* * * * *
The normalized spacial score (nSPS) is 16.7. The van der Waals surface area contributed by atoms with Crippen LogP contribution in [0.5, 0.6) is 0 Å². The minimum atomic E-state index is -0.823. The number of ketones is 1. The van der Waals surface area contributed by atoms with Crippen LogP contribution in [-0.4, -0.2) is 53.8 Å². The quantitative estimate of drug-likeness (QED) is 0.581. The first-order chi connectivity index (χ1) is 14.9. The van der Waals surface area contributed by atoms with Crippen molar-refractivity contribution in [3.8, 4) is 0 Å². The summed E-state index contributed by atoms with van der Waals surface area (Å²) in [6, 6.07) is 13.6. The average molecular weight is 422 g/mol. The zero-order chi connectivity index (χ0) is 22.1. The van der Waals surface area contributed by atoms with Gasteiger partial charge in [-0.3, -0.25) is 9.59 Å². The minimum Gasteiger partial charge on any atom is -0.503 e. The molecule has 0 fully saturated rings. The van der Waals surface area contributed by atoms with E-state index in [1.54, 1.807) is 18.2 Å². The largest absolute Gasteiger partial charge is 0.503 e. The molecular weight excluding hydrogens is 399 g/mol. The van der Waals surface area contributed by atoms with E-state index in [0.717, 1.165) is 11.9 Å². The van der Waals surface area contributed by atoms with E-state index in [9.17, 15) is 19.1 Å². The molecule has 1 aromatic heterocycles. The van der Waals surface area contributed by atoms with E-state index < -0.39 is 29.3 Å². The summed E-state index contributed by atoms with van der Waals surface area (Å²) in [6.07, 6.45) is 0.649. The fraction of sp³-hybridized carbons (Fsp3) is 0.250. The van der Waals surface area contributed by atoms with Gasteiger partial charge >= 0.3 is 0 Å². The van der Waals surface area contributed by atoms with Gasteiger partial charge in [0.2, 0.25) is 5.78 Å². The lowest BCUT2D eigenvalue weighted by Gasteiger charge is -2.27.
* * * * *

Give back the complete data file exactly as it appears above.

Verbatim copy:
The normalized spacial score (nSPS) is 16.7. The van der Waals surface area contributed by atoms with Crippen LogP contribution in [0.5, 0.6) is 0 Å². The minimum atomic E-state index is -0.823. The number of ketones is 1. The van der Waals surface area contributed by atoms with Crippen LogP contribution in [-0.4, -0.2) is 53.8 Å². The quantitative estimate of drug-likeness (QED) is 0.581. The first-order chi connectivity index (χ1) is 14.9. The van der Waals surface area contributed by atoms with Crippen molar-refractivity contribution in [3.8, 4) is 0 Å². The summed E-state index contributed by atoms with van der Waals surface area (Å²) in [6, 6.07) is 13.6. The average molecular weight is 422 g/mol. The zero-order chi connectivity index (χ0) is 22.1. The van der Waals surface area contributed by atoms with Gasteiger partial charge in [-0.3, -0.25) is 9.59 Å². The minimum Gasteiger partial charge on any atom is -0.503 e. The molecule has 0 fully saturated rings. The van der Waals surface area contributed by atoms with E-state index in [1.54, 1.807) is 18.2 Å². The largest absolute Gasteiger partial charge is 0.503 e. The molecular weight excluding hydrogens is 399 g/mol. The van der Waals surface area contributed by atoms with E-state index in [0.717, 1.165) is 11.9 Å². The van der Waals surface area contributed by atoms with E-state index in [9.17, 15) is 19.1 Å². The molecule has 1 aromatic heterocycles. The van der Waals surface area contributed by atoms with E-state index < -0.39 is 29.3 Å². The summed E-state index contributed by atoms with van der Waals surface area (Å²) in [6.07, 6.45) is 0.649. The fraction of sp³-hybridized carbons (Fsp3) is 0.250. The van der Waals surface area contributed by atoms with Gasteiger partial charge >= 0.3 is 0 Å². The van der Waals surface area contributed by atoms with Gasteiger partial charge in [0.2, 0.25) is 5.78 Å². The lowest BCUT2D eigenvalue weighted by Gasteiger charge is -2.27.